Man shot dead at Vancouver International Airport identified as gang member Karman Singh Grewal

A short time later, fire crews in Surrey were called to attend a vehicle fire in a back alley, about 28 kilometres from the airport. Several targeted shootings have ended with similar vehicle fires.

Man shot dead at Vancouver International Airport identified as gang member Karman Singh Grewal

One man dead in the shooting at Vancouver International Airport: IHIT

One man dead in the shooting at Vancouver International Airport: IHIT

No word on number of suspects. No arrests have been made. A burned out vehicle was found in Surrey. Its too early to say if this shooting is linked to the ongoing gang conflict in the lower mainland. 

 

 

One man dead in the shooting at Vancouver International Airport: IHIT

All major routes in and out of Richmond to get to Vancouver International Airport shut down due to a shooting at the airport

All major routes in and out of Richmond to get to Vancouver International Airport shut down due to a shooting at the airport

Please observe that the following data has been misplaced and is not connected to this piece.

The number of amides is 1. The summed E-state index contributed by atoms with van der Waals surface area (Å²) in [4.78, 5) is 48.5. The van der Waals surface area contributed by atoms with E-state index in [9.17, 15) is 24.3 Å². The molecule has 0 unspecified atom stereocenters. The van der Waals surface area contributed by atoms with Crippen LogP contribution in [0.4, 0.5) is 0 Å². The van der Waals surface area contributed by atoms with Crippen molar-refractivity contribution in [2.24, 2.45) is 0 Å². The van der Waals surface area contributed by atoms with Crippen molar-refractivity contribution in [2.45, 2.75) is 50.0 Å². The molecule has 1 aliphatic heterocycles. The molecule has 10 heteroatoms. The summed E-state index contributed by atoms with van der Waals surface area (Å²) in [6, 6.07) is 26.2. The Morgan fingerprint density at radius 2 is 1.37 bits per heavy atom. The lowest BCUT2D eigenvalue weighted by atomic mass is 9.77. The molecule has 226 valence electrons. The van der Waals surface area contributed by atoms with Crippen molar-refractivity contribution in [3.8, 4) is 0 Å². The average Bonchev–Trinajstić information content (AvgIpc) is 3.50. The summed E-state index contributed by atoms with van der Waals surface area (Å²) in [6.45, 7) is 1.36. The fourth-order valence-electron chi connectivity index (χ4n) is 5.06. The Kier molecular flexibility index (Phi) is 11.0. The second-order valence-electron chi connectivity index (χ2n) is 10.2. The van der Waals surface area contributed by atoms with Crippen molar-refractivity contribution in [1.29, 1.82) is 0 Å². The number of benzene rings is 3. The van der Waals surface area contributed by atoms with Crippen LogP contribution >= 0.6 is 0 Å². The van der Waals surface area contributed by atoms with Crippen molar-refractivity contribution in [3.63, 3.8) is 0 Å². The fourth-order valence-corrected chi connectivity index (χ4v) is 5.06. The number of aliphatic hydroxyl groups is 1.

Queensborough bridge and Oak St bridge have just re-opened. The Knight Street Bridge is under lock down. Heavy police presence in the area. 

All major routes in and out of Richmond to get to Vancouver International Airport shut down due to a shooting at the airport

B.C. doctors defend approach to COVID-19 data

B.C. doctors defend approach to COVID-19 data

Provincial health officer Dr. Bonnie Henry and her deputy, Dr. Réka Gustafson, said Friday they wouldn't characterize data first released to the Vancouver Sun by someone at the B.C. Centre for Disease Control as "leaked" because it would have been available in some form later anyway.

B.C. doctors defend approach to COVID-19 data

Provinces cracking down amid COVID-19 surge

Provinces cracking down amid COVID-19 surge

Manitoba was set to tighten restrictions later Friday amid an "alarming" rise in cases, said Dr. Jazz Atwal, the province's deputy chief public health officer.

Provinces cracking down amid COVID-19 surge

7 COVID19 deaths for Friday

7 COVID19 deaths for Friday

There are 6,757 active cases of COVID-19 in the province. A further 125,799 people who tested positive have recovered.

7 COVID19 deaths for Friday